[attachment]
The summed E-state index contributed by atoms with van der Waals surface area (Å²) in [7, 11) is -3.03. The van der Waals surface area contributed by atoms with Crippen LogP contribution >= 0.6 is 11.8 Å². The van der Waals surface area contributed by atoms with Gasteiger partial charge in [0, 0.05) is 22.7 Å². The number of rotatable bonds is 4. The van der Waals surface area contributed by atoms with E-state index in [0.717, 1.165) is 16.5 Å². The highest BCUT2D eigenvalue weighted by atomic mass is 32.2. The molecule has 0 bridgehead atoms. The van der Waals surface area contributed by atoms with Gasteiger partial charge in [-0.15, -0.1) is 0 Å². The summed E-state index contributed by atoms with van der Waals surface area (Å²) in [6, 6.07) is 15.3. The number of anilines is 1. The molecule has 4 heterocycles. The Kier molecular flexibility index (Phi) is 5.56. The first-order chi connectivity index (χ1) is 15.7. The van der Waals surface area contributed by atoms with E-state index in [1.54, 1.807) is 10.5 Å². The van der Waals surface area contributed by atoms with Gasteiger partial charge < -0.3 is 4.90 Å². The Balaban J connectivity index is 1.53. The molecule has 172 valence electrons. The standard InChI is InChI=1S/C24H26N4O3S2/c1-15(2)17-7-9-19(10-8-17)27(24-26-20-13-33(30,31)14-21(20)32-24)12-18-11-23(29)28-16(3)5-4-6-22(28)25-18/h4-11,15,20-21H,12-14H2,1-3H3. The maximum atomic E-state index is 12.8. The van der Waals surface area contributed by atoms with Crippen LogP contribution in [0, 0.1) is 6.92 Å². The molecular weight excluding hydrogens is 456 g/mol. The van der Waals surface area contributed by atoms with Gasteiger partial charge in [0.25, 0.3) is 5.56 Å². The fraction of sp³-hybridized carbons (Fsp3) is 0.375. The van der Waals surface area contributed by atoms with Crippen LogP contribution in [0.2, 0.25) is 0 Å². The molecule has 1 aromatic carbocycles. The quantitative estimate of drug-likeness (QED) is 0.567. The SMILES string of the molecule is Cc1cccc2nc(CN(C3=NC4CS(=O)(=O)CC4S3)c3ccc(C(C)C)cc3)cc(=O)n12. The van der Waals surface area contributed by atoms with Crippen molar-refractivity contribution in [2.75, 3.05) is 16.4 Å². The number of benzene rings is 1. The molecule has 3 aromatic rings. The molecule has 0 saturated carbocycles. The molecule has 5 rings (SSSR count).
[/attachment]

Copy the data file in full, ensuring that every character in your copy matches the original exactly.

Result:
The summed E-state index contributed by atoms with van der Waals surface area (Å²) in [7, 11) is -3.03. The van der Waals surface area contributed by atoms with Crippen LogP contribution >= 0.6 is 11.8 Å². The van der Waals surface area contributed by atoms with Gasteiger partial charge in [0, 0.05) is 22.7 Å². The number of rotatable bonds is 4. The van der Waals surface area contributed by atoms with E-state index in [0.717, 1.165) is 16.5 Å². The highest BCUT2D eigenvalue weighted by atomic mass is 32.2. The molecule has 0 bridgehead atoms. The van der Waals surface area contributed by atoms with Gasteiger partial charge in [-0.15, -0.1) is 0 Å². The summed E-state index contributed by atoms with van der Waals surface area (Å²) in [6, 6.07) is 15.3. The number of anilines is 1. The molecule has 4 heterocycles. The Kier molecular flexibility index (Phi) is 5.56. The first-order chi connectivity index (χ1) is 15.7. The van der Waals surface area contributed by atoms with E-state index in [1.54, 1.807) is 10.5 Å². The van der Waals surface area contributed by atoms with Gasteiger partial charge < -0.3 is 4.90 Å². The Balaban J connectivity index is 1.53. The molecule has 172 valence electrons. The standard InChI is InChI=1S/C24H26N4O3S2/c1-15(2)17-7-9-19(10-8-17)27(24-26-20-13-33(30,31)14-21(20)32-24)12-18-11-23(29)28-16(3)5-4-6-22(28)25-18/h4-11,15,20-21H,12-14H2,1-3H3. The maximum atomic E-state index is 12.8. The van der Waals surface area contributed by atoms with Crippen LogP contribution in [0, 0.1) is 6.92 Å². The molecular weight excluding hydrogens is 456 g/mol. The van der Waals surface area contributed by atoms with Gasteiger partial charge in [0.25, 0.3) is 5.56 Å². The fraction of sp³-hybridized carbons (Fsp3) is 0.375. The van der Waals surface area contributed by atoms with Crippen LogP contribution in [0.2, 0.25) is 0 Å². The molecule has 1 aromatic carbocycles. The quantitative estimate of drug-likeness (QED) is 0.567. The SMILES string of the molecule is Cc1cccc2nc(CN(C3=NC4CS(=O)(=O)CC4S3)c3ccc(C(C)C)cc3)cc(=O)n12. The van der Waals surface area contributed by atoms with Crippen molar-refractivity contribution in [2.75, 3.05) is 16.4 Å². The number of benzene rings is 1. The molecule has 3 aromatic rings. The molecule has 0 saturated carbocycles. The molecule has 5 rings (SSSR count).